Multispecies and Watershed Approaches to Freshwater Fish Conservation

Building a Network of Partners Working to Reconnect Fragmented Streams in the Southeastern United States through Actionable Science

Jessica Graham and Kathleen Hoenke

doi: https://doi.org/10.47886/9781934874578.ch18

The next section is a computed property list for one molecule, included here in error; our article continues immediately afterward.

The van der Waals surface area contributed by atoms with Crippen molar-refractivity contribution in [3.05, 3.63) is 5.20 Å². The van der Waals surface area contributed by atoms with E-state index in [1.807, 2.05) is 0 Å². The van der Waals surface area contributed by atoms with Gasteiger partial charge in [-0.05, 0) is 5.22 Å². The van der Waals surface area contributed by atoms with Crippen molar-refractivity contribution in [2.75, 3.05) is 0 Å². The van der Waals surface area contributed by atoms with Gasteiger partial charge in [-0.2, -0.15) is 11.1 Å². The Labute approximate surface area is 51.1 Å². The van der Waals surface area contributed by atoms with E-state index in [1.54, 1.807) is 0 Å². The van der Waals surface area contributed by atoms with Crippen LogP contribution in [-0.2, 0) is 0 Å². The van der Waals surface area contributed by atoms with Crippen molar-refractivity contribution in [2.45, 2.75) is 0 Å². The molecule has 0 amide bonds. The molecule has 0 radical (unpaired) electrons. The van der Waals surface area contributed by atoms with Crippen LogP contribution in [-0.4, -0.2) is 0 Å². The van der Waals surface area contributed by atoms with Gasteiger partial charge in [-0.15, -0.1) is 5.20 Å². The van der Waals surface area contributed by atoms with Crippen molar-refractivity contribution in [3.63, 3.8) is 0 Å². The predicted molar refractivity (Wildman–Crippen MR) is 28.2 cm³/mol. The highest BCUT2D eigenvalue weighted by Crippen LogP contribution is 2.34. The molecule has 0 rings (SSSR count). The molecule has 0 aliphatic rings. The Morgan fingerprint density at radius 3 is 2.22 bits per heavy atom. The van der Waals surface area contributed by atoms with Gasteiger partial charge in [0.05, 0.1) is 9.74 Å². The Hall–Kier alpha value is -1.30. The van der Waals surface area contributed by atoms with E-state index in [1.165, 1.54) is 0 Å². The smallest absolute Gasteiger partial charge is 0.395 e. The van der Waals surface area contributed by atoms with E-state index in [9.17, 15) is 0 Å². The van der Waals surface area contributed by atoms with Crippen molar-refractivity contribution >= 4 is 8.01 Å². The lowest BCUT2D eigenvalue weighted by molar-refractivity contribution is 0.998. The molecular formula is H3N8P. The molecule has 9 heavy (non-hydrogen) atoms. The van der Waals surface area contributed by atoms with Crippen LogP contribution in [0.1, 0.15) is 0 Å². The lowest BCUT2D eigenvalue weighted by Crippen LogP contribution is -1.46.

Abstract.—There are more than 2.4 million stream km found in the southeastern states that intersect nearly 30 different ecoregions before draining into the Atlantic Ocean or Gulf of Mexico. These streams host one of the greatest diversities of aquatic organisms on earth. In fact, southeastern streams contain more at-risk fish and aquatic invertebrate species than any other region in the United States, containing almost two-thirds of the nation’s fish species, more than 90% of the nation’s mussel species, and nearly half of the global diversity in crayfish species. Many of these species are endemic to specific drainages and found nowhere else in the world. This level of diversity and endemism increases the sensitivity of these systems to stressors, thus partially explaining the 2–4% annual declines since 1950s. Major threats to aquatic ecosystems in southeastern U.S. streams can be grouped together into interacting categories: land-use changes, incompatible land management practices, nonnative species invasions, habitat fragmentation, flow modifications, and overallocation of water. The Southeast Aquatic Resources Partnership is working across the geography to quantify the degree of fragmentation from both dams and culverts across the landscape and identify opportunities to reconnect rivers and streams through actionable science and effective partnerships.